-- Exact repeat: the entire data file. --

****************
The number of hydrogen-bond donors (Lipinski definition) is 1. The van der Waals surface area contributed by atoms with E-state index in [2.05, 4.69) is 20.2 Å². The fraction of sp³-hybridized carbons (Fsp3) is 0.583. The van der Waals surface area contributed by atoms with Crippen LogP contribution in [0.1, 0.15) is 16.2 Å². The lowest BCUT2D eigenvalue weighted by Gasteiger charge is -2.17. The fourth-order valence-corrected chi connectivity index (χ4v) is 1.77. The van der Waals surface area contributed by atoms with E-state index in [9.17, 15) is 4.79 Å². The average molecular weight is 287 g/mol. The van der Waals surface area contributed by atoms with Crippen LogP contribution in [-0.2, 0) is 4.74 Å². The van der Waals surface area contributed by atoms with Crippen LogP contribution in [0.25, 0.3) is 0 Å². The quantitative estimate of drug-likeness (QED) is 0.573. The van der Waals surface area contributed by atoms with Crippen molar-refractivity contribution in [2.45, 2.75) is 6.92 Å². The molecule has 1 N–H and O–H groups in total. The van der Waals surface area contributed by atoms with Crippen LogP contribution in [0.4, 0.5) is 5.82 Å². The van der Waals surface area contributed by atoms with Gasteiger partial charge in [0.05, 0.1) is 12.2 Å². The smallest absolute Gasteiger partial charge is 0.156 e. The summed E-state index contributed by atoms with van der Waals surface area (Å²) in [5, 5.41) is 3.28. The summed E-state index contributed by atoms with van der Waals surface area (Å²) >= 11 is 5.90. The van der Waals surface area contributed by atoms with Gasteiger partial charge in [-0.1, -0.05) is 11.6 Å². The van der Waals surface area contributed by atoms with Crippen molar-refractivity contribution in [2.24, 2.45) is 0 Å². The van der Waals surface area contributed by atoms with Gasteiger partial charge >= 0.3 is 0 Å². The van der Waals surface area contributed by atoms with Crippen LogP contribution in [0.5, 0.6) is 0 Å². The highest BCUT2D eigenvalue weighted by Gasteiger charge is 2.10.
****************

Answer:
The number of hydrogen-bond donors (Lipinski definition) is 1. The van der Waals surface area contributed by atoms with E-state index in [2.05, 4.69) is 20.2 Å². The fraction of sp³-hybridized carbons (Fsp3) is 0.583. The van der Waals surface area contributed by atoms with Crippen LogP contribution in [0.1, 0.15) is 16.2 Å². The lowest BCUT2D eigenvalue weighted by Gasteiger charge is -2.17. The fourth-order valence-corrected chi connectivity index (χ4v) is 1.77. The van der Waals surface area contributed by atoms with E-state index in [9.17, 15) is 4.79 Å². The average molecular weight is 287 g/mol. The van der Waals surface area contributed by atoms with Crippen LogP contribution in [-0.2, 0) is 4.74 Å². The van der Waals surface area contributed by atoms with Crippen LogP contribution in [0.25, 0.3) is 0 Å². The quantitative estimate of drug-likeness (QED) is 0.573. The van der Waals surface area contributed by atoms with Crippen molar-refractivity contribution in [2.45, 2.75) is 6.92 Å². The molecule has 1 N–H and O–H groups in total. The van der Waals surface area contributed by atoms with Crippen LogP contribution in [0.4, 0.5) is 5.82 Å². The van der Waals surface area contributed by atoms with Gasteiger partial charge in [0.05, 0.1) is 12.2 Å². The smallest absolute Gasteiger partial charge is 0.156 e. The summed E-state index contributed by atoms with van der Waals surface area (Å²) in [5, 5.41) is 3.28. The summed E-state index contributed by atoms with van der Waals surface area (Å²) >= 11 is 5.90. The van der Waals surface area contributed by atoms with Gasteiger partial charge in [-0.1, -0.05) is 11.6 Å². The van der Waals surface area contributed by atoms with Crippen molar-refractivity contribution in [2.24, 2.45) is 0 Å². The van der Waals surface area contributed by atoms with Gasteiger partial charge >= 0.3 is 0 Å². The van der Waals surface area contributed by atoms with Crippen LogP contribution in [0.5, 0.6) is 0 Å². The highest BCUT2D eigenvalue weighted by Gasteiger charge is 2.10.